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Anu Tali

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Anu Tali (left) with twin sister Kadri Tali (right), 2000

Anu Tali (born June 18, 1972) is an Estonian conductor.

Life and career[edit]

Tali was born in Tallinn. Her mother Anne Tali is a prominent mathematician. Her twin sister Kadri Tali is also a conductor and the director of the Estonian National Symphony Orchestra. She started her musical training as a pianist, and graduated from the Tallinn Music High School in 1991. She continued her studies in the Estonian Music Academy as a conductor with Kuno Areng, Toomas Kapten and Roman Matsov. From 1998 to 2000, she studied at the St. Petersburg State Conservatory with Ilya Musin and later with Leonid Korchmar. She began conducting studies in 1995 with Jorma Panula at the Sibelius Academy in Helsinki. In 1997, Tali and her twin sister Kadri Tali founded the Estonian-Finnish Symphony Orchestra, with Anu Tali as the orchestra's conductor and Kadri Tali as its manager. The orchestra later took on the name of the Nordic Symphony Orchestra. Tali and the Nordic Symphony Orchestra made their debut recording in 2002 with "Swan Flight", for Finlandia/Warner Classics, which featured two world premiere recordings, the orchestral suites Ocean and Swan Flight by Veljo Tormis. This recording earned her the Young Artist of the Year award at the 2003 Echo Klassic Awards in Germany. Their second recording was Action Passion Illusion, also on Warner Classics.

In North America, Tali made her US conducting debut with the New Jersey Symphony Orchestra in January 2005.[1][2] In April 2007, Tali was named music director of the Manitoba Chamber Orchestra, and scheduled to begin in the post September 2007.[3] However, in November 2008, the orchestra announced that it and Tali were unable to agree on contract terms, and Tali never assumed the Manitoba post.[4]

In the summer of 2006, Tali debuted at the Savonlinna Opera Festival with a new production of Carmen and also at the Salzburg Festival with the Mozarteum Orchestra. Her work in contemporary music includes conducting the US premiere of Heiner Goebbels' Songs of Wars I Have Seen.[5]

Tali made her first guest-conducting appearance with the Sarasota Orchestra in February 2011.[6] In June 2013, the Sarasota Orchestra named Tali as its next music director, effective August 1, 2013, with an initial contract of 3 years.[7] The orchestra extended her contract for another 3 years in 2016. In October 2017, the orchestra announced that Tali is to stand down from her music directorship of the orchestra in 2019.[8][9]

Tali and her husband Hendrik Agur, director of the Gustav Adolf Grammar School in Tallinn, were married in 2014. The couple have a child, born in May 2015.[10] Her awards and honours include the Cultural Award of Estonia 2003 and the Presidential Award of Estonia in 2004.[11] Tali has also recorded Estonian music with the Frankfurt RSO. In 2021, Anu Tali conducted the world premiere of Karola Obermüller's cello concerto Phosphor.[12]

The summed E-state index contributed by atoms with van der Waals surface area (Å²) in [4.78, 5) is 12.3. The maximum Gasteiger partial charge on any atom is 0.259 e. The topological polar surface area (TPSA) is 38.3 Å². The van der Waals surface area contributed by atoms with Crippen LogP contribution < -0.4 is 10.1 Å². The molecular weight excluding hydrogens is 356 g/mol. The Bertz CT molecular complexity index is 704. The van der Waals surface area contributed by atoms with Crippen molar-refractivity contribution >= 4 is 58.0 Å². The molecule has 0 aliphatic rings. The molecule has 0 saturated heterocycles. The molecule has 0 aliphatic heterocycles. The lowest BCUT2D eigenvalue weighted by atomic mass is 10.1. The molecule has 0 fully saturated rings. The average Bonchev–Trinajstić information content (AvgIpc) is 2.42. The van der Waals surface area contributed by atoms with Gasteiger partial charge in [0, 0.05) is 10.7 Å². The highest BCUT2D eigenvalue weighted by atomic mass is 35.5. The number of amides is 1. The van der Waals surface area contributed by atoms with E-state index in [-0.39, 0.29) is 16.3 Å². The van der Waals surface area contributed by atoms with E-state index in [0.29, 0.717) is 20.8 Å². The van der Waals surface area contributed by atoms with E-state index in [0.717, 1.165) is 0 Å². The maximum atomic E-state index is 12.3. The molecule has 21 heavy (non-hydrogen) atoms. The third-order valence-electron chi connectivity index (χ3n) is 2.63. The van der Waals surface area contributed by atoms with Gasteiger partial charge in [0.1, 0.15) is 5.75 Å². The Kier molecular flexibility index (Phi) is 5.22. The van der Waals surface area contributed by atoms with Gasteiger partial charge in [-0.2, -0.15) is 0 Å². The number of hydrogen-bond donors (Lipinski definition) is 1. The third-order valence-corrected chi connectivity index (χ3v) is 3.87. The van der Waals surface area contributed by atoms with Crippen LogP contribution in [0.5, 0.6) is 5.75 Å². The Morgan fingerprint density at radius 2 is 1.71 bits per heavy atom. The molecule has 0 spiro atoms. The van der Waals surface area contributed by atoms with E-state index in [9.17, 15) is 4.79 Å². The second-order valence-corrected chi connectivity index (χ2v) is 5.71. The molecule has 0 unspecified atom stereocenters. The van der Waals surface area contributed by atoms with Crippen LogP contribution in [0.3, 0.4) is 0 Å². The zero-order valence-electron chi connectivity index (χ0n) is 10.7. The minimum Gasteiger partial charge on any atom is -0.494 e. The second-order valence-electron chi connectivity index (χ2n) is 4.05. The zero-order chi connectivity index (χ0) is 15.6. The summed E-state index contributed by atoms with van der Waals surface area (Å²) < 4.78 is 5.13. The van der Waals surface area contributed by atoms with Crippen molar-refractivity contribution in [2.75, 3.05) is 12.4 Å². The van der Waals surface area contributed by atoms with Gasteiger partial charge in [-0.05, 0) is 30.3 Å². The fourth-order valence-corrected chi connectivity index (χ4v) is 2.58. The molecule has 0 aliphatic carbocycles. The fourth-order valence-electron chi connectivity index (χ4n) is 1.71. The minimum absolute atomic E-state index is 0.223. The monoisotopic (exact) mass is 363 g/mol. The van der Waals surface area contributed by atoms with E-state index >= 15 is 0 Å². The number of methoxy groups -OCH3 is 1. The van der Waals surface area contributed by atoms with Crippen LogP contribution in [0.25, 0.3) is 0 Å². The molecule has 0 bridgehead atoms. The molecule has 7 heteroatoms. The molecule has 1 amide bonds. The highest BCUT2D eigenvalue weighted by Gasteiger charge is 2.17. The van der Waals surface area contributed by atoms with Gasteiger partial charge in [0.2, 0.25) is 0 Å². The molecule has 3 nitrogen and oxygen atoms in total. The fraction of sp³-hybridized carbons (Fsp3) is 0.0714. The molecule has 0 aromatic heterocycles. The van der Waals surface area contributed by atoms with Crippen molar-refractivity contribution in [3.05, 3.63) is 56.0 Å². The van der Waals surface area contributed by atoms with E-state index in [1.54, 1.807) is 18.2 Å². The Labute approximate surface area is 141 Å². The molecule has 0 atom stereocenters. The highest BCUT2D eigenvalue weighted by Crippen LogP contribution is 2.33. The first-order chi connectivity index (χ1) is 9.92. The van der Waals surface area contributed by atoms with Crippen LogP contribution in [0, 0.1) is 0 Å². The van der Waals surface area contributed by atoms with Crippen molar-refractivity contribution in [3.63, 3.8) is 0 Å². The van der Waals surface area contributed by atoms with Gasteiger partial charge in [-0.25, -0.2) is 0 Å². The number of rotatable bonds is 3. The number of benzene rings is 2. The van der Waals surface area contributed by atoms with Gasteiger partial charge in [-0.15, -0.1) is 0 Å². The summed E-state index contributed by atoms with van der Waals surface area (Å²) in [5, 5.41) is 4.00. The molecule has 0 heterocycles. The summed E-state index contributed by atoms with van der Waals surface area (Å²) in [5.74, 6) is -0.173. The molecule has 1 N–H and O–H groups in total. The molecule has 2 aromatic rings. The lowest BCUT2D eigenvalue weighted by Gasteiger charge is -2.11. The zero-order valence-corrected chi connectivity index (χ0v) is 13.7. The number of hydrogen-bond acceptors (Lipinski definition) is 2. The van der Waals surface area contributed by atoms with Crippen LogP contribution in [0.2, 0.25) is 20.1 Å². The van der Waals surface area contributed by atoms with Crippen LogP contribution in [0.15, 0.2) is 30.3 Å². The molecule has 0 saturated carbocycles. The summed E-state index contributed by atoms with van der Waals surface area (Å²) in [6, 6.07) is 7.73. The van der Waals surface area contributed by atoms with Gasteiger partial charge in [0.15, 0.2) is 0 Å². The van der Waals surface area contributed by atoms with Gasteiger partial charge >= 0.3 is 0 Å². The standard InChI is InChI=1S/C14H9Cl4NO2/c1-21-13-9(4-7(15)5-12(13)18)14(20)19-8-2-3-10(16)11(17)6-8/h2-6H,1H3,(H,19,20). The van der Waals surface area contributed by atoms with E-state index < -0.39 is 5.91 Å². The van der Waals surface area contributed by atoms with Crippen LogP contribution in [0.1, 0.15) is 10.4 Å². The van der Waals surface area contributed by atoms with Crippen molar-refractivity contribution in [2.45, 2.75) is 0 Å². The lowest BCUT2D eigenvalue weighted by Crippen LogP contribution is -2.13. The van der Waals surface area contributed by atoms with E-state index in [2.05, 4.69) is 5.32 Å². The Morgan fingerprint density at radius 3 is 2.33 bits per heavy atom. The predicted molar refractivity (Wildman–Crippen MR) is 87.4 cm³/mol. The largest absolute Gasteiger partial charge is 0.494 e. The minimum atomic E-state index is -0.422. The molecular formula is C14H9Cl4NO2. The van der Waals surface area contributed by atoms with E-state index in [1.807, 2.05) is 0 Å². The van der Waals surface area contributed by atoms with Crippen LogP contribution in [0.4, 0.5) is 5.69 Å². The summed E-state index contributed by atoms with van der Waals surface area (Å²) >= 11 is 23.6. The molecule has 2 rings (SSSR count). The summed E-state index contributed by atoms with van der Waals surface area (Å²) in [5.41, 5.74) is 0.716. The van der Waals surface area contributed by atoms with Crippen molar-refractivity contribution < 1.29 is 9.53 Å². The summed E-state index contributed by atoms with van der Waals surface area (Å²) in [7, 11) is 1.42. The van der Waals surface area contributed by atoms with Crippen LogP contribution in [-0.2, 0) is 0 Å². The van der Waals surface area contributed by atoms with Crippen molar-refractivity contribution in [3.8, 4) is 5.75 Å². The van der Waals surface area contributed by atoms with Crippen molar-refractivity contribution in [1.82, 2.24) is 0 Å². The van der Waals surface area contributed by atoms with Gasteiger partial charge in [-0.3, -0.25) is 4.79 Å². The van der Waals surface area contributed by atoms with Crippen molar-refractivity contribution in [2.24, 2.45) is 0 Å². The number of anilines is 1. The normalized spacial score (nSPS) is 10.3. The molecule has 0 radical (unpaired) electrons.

1. ^ Blair Tindall (14 January 2005). "Call Me Madame Maestro". New York Times. Retrieved 2009-09-20.
  2. ^ James R. Oestreich (15 January 2005). "Nordic Program Clarifies Goals For a Conductor In the Wings". New York Times. Retrieved 2009-09-20.
  3. ^ "Manitoba Chamber Orchestra names female conductor". CBC News. 20 April 2007. Retrieved 2007-04-25.
  4. ^ Morley Walker (12 November 2007). "Chamber orchestra's new music director backs out". Winnipeg Free Press. Retrieved 2007-11-13.
  5. ^ James R. Oestreich (2009-01-21). "Gertrude Stein's Texts as Songs Spoken by Instrumentalists". New York Times. Retrieved 2009-09-20.
  6. ^ Richard Storm (2011-02-20). "Guest conductor brings nuance out of standards". Sarasota Herald Tribune. Archived from the original on 2015-09-24. Retrieved 2013-06-16.
  7. ^ Susan Rife (2013-06-11). "Sarasota Orchestra hires Anu Tali as music director". Sarasota Herald Tribune. Archived from the original on 2014-08-15. Retrieved 2013-06-12.
  8. ^ "Anu Tali Announces She Will Step Down as Music Director in 2019" (PDF) (Press release). Sarasota Orchestra. 25 October 2017. Retrieved 2017-10-26.
  9. ^ Susan Rife (2017-10-26). "Music director leaving Sarasota Orchestra in 2019". Sarasota Herald Tribune. Retrieved 2015-10-26.
  10. ^ Susan Rife (2015-03-22). "Masterworks season closers to deliver joy". Sarasota Herald Tribune. Retrieved 2015-10-10.[permanent dead link]
  11. ^ Hankewitz, Sten (13 November 2017). "Washington Post names Anu Tali as one of the female conductors to watch". estonian world. Archived from the original on 2017-11-13. Retrieved 16 March 2021.
  12. ^ "5. PHILHARMONISCHES KONZERT". Archived from the original on 2022-05-22. Retrieved 2021-11-28.

External links[edit]

Cultural offices
Preceded by
no predecessor
Music Director, Nordic Symphony Orchestra
Succeeded by
Preceded by
Leif Bjaland
Music Director, Sarasota Orchestra
Succeeded by
(post vacant)